• another million $ amount has mysteriously disappeared from Microsofts accounts
  • I'm surprised that someone hasn't created a nice way to stuff the server logs of websites that insist on only supporting noncompliant proprietary browsers. If a just 1000 Safari users visited Wal-Mart's site and reloaded the page once every 30 seconds, they'd generate nearly 3 million page views per day. And with a little app to help, one could even erase cookies between reloads or use of proxies to look more like 3 million unique visitors.

    What would a company think if the majority of logged visits came f
    • Re: (Score:2, Funny)

      by Anonymous Coward
      Go to google. Search for "buy dvd."
      Find the walmart adwords ad.
      Click it.
      Walmart sends money to google.
      You go to the beta entrance to walmart downloads.
      Click it.
      Start over.
    • by Tim Browse (9263) on Sunday February 11, 2007 @11:15AM (#17972408)

      If a just 1000 Safari users visited Wal-Mart's site and reloaded the page once every 30 seconds

      Safari runs on Mac OS X. You can't watch the Walmart movies without WMP/DRM v10. You won't have that on a Mac. That's probably where Walmart's reasoning ends.

  • This is the danger of letting them exist at all. They will restrict choice as they get more and more powerful. Sure its their right when they are small, but as they approach the status of monopoly the rules change.
  • It was Wal-Mart that starting selling PC with Linspire preloaded instead of Windows, in order to have a low cost machine. Now they are supporting MS exclusively.

  • They are the 800 pound gorilla, and they believe that they can do no wrong. For decades, Wally World has been the poster child for everything that is wrong about corporations getting too big.
  • Slashdotted? (Score:4, Informative)

    by griffjon (14945) <.moc.liamg. .ta. .noJffirG.> on Sunday February 11, 2007 @11:29AM (#17972530) Homepage Journal
    I get (after a few refreshes) (rendered as text from the server) an HTML page that reads: "The Wal-Mart Video Downloads store is currently unavailable due to temporary site maintenance. We apologize for any inconvenience."

    Either they're fixing it or are slashdotted?

    As much as I hate Walmart, they did sell the Linspire systems; I think this is laziness more than intention.
  • No Linux support. (Score:3, Informative)

    by FunWithKnives (775464) <`ParadoxPerfect' `at' `terrorist.net'> on Sunday February 11, 2007 @12:00PM (#17972770) Journal
    I think that, more interesting than the lack of support for Firefox, Safari, Opera, et al is the fact that it does not seem to support Linux. Specifically Kubuntu 6.10 with Opera 9.10 got me this little nugget of joy:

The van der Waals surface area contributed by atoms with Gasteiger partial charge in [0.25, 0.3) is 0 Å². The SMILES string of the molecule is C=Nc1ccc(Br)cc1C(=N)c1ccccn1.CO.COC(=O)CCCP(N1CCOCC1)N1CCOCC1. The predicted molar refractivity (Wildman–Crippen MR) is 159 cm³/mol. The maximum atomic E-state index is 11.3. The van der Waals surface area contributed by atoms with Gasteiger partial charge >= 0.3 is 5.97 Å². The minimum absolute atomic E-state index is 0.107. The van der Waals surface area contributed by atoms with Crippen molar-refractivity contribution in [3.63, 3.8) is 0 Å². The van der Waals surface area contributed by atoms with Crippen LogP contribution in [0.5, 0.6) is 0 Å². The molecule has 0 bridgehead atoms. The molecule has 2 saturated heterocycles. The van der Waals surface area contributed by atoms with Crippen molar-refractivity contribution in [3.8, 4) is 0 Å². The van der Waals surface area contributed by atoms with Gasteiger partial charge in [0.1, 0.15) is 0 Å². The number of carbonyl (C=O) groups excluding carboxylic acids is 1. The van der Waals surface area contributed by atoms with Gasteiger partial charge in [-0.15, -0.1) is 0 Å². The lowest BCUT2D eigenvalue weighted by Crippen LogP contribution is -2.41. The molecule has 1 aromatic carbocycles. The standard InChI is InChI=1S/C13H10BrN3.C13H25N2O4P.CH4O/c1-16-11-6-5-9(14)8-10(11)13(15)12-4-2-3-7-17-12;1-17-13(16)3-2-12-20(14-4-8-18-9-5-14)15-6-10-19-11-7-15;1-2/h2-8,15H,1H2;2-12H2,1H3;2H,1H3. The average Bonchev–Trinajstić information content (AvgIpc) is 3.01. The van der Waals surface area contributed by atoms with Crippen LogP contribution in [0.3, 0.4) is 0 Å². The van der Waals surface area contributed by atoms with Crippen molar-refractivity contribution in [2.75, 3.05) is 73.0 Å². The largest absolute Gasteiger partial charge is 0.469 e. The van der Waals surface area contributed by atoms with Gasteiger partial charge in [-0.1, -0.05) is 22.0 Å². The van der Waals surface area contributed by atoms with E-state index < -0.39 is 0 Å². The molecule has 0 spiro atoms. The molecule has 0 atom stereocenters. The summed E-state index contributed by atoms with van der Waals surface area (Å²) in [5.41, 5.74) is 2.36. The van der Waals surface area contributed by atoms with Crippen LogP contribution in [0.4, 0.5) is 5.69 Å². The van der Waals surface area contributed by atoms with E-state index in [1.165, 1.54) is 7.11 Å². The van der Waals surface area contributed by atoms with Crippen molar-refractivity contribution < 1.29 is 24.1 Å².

We're sorry, your operating system is incompatible. To provide the best download experience, we can no longer support Windows 98, ME or NT. Please visit again after you upgrade to Windows 2000 or XP. Visit our Help section for complete system requirements information.

    Same exact issue with IE6 (ies4Linux) as well.

    Honestly, I wouldn't be using Wal-Mart of all places to download my music, but it is still somewhat of a poke in the eye, not just to alternative browsers, but alternative Operating Systems as well, it would appear.
  • by smoker2 (750216) on Sunday February 11, 2007 @12:12PM (#17972856) Homepage Journal
    AFAIK, there are precisely no online stores or providers (excepting iTunes) selling movies for download that don't require IE and Windows.

    Channel 4 (UK), Amazon, Blockbuster, etc. iTunes isn't in the same league, but still requires the use of a seperate app. Even some uploading is restricted, Metacafe (as was mentioned on /. a few weeks ago) uses flash (!) to upload videos and can't handle linux contributors.

    There is currently no legal competition for the likes of TPB and Mininova, and thus the movie producers will keep losing out.

  • by merc (115854) <slashdot@upt.org> on Sunday February 11, 2007 @01:02PM (#17973276) Homepage
    If you don't like what Wal-Mart is doing the answer is pretty simple -- don't shop there.

    This is one of those things where the market will correct itself. The natural evolutionary path being that they will lose market share to users of non-Windows based platforms as well as Windows users that use non-IE browsers. That's probably a fair segment of the market.